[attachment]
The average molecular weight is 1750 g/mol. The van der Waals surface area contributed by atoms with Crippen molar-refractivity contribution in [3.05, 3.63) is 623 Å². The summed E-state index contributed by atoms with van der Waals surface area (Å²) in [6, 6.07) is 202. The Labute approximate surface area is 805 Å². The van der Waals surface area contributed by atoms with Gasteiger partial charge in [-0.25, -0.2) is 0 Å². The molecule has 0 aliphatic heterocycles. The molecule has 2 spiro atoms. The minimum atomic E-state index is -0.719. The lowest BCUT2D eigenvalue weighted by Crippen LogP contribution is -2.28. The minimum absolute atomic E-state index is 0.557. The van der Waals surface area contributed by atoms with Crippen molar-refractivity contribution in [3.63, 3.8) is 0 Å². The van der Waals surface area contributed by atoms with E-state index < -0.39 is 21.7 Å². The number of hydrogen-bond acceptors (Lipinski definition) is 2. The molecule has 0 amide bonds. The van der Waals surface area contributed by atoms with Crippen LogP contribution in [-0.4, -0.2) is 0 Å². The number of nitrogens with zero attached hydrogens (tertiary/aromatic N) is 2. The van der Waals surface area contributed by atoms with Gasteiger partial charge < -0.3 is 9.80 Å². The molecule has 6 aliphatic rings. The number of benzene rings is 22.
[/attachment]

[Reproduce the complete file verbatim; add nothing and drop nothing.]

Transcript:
The average molecular weight is 1750 g/mol. The van der Waals surface area contributed by atoms with Crippen molar-refractivity contribution in [3.05, 3.63) is 623 Å². The summed E-state index contributed by atoms with van der Waals surface area (Å²) in [6, 6.07) is 202. The Labute approximate surface area is 805 Å². The van der Waals surface area contributed by atoms with Gasteiger partial charge in [-0.25, -0.2) is 0 Å². The molecule has 0 aliphatic heterocycles. The molecule has 2 spiro atoms. The minimum atomic E-state index is -0.719. The lowest BCUT2D eigenvalue weighted by Crippen LogP contribution is -2.28. The minimum absolute atomic E-state index is 0.557. The van der Waals surface area contributed by atoms with Crippen molar-refractivity contribution in [3.63, 3.8) is 0 Å². The van der Waals surface area contributed by atoms with E-state index < -0.39 is 21.7 Å². The number of hydrogen-bond acceptors (Lipinski definition) is 2. The molecule has 0 amide bonds. The van der Waals surface area contributed by atoms with Crippen LogP contribution in [-0.4, -0.2) is 0 Å². The number of nitrogens with zero attached hydrogens (tertiary/aromatic N) is 2. The van der Waals surface area contributed by atoms with Gasteiger partial charge < -0.3 is 9.80 Å². The molecule has 6 aliphatic rings. The number of benzene rings is 22.